Four years after Katrina, it was widely recognised that restoring wetlands and coastal forests was imperative to prevent worse storm damage in the future. A seismic shift in thinking had taken place in the academic community over the 40 years since the canalisation of the Mississippi, with scientists understanding more fully the significant role wetlands play for urban development in mitigating the impacts of hurricane storm surges.
The past practice of canalising rivers, which had been seen as expedient for economic growth had the opposite effect, undermining any hope for sustainable coastal development. In July 2009, the Army Corps of Engineers closed and blocked off the main navigation channel, the MRGO.
The once-admired shipping channel was widely blamed for the destruction caused by Katrina and, by 2010, the Corps had embarked on a “comprehensive” MRGO ecosystem restoration scheme.
The main goal was the “restoration and conservation of estuarine habitat areas”. This plan was made possible because of enabling legislation created after Katrina, the Water Resources Development Act of 2007.
The plan includes the construction of a freshwater diversion to restore historic salinity conditions in the ecosystem, which would help to re-establish historic habitat types, such as cypress swamp. Tens of thousands of square kilometres of wetlands were identified to serve as part of the line of defence against future hurricanes.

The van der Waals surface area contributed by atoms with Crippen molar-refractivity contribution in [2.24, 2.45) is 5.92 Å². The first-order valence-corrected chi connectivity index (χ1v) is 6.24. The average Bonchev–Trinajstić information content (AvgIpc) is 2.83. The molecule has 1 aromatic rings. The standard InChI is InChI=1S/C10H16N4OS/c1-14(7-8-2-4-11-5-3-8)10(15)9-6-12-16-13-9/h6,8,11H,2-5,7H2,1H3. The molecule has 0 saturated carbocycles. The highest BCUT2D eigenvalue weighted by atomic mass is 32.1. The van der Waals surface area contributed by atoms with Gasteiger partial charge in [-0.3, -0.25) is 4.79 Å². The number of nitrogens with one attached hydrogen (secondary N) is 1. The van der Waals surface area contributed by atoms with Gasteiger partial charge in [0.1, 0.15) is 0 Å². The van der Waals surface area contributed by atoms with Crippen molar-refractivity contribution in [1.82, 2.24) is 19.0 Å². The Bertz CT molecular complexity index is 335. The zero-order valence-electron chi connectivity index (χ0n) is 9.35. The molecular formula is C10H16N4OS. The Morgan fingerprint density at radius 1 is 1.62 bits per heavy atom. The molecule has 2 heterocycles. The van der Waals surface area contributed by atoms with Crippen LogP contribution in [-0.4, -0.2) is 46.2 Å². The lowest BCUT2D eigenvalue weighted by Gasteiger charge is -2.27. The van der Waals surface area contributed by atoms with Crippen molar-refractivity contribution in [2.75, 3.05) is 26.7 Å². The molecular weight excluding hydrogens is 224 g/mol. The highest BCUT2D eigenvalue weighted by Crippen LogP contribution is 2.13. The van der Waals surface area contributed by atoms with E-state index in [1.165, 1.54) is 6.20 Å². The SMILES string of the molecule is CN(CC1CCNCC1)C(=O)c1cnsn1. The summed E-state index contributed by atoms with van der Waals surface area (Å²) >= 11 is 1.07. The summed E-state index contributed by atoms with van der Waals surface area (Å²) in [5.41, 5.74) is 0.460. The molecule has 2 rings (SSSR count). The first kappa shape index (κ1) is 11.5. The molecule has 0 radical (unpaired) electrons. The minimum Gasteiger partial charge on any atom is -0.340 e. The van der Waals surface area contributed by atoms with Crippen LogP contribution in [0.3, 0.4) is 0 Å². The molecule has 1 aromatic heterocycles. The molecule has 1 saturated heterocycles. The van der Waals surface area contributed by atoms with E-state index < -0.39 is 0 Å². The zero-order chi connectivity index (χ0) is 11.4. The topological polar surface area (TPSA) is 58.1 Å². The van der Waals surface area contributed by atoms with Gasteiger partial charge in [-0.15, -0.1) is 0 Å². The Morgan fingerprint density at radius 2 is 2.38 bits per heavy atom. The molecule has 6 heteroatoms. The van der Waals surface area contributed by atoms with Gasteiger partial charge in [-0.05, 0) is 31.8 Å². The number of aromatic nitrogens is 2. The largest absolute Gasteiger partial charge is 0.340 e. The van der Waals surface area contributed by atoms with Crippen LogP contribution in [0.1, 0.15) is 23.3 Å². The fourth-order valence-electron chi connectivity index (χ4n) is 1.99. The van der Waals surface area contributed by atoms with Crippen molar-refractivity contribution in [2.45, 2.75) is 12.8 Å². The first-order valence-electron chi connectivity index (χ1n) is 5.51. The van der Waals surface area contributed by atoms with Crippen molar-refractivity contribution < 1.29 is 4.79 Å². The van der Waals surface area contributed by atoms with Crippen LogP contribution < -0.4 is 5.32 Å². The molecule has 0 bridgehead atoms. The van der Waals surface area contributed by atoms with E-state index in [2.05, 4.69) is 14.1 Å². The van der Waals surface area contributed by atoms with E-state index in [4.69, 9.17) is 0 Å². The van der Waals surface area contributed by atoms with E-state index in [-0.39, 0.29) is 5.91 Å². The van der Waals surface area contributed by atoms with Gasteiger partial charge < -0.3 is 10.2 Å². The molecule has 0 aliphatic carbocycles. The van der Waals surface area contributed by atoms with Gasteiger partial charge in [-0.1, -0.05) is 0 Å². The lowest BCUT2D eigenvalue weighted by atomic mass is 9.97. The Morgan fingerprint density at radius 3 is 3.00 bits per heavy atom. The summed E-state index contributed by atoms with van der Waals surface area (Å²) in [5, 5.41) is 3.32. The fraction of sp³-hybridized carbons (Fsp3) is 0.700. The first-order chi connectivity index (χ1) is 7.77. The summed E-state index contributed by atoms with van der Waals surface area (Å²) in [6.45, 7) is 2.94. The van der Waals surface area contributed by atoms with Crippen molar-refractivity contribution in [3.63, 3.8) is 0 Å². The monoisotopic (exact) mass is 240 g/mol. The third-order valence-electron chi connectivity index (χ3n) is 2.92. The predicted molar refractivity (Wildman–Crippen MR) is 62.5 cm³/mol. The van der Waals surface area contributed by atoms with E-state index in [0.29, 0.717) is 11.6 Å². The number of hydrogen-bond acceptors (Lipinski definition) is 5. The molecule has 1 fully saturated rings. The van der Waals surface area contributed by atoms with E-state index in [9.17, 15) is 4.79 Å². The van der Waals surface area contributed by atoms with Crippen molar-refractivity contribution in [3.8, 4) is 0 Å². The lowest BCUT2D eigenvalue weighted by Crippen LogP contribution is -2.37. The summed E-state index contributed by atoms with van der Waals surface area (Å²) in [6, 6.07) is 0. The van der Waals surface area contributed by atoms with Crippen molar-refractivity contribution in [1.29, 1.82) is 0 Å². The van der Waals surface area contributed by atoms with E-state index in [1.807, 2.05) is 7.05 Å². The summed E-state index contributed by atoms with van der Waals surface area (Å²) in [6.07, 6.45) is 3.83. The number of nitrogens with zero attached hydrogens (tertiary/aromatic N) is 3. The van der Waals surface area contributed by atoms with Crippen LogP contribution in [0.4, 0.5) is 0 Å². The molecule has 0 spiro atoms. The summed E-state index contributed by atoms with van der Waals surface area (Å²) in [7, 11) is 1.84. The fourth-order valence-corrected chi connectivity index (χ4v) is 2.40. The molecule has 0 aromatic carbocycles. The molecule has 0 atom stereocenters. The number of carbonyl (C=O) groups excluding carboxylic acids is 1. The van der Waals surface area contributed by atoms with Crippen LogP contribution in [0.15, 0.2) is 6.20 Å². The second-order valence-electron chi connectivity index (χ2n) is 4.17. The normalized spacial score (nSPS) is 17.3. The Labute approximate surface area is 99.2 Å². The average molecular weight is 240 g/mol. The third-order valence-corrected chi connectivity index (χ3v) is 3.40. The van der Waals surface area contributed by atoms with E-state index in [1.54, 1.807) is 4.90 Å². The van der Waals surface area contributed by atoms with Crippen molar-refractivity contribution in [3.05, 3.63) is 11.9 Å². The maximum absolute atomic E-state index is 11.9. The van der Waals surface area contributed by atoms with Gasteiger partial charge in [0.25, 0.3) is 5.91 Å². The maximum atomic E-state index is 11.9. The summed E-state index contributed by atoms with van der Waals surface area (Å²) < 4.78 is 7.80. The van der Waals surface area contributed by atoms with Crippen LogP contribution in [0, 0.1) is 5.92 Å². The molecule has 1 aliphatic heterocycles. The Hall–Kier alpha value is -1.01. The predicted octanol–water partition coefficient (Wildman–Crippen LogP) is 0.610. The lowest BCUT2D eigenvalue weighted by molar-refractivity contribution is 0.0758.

What lies ahead
The federal government asked an independent panel of experts in 2009 to review the Corps’ investigation of levee failures during Katrina and its plan to avoid such a catastrophe happening again.
Although there is consensus on the role of wetlands in helping to mitigate the impact of hurricanes, there continues to be discussion and differences in opinions as to what level of risk should be accepted. For example, should New Orleans be prepared to withstand a 100-year storm or a 500-year storm? The standards for this preparedness require more resources.
“For heavily-populated urban areas, where the failure of protective structures would be catastrophic, such as New Orleans, the [100-year] standard is inadequate,” the independent panel of experts concluded. Instead, the city should be protected by a “500-year or maybe 1,000-year protection”, the type of engineering standards used in earthquake zones or along major rivers, said Richard Luettich, from the Institute of Marine Sciences at the University of North Carolina and a member of the panel.
The US suffered an above-average summer for major hurricanes in 2011, and over the past 10 years the country has experienced seven out of 10 of the most deadly and costly hurricanes since records began. Last year, the US experienced three 500-year events, including Hurricane Irene, which hit New England and devastated much of Vermont.
Looking back to Katrina, the most deadly and costly of hurricanes to hit the US, the most enduring message would appear to be that extreme weather events are likely to happen sooner rather than later.
As a footnote, when Hurricane Isaac battered New Orleans in August this year, exactly seven years after Katrina, the rebuilt levees and defences largely withstood the onslaught.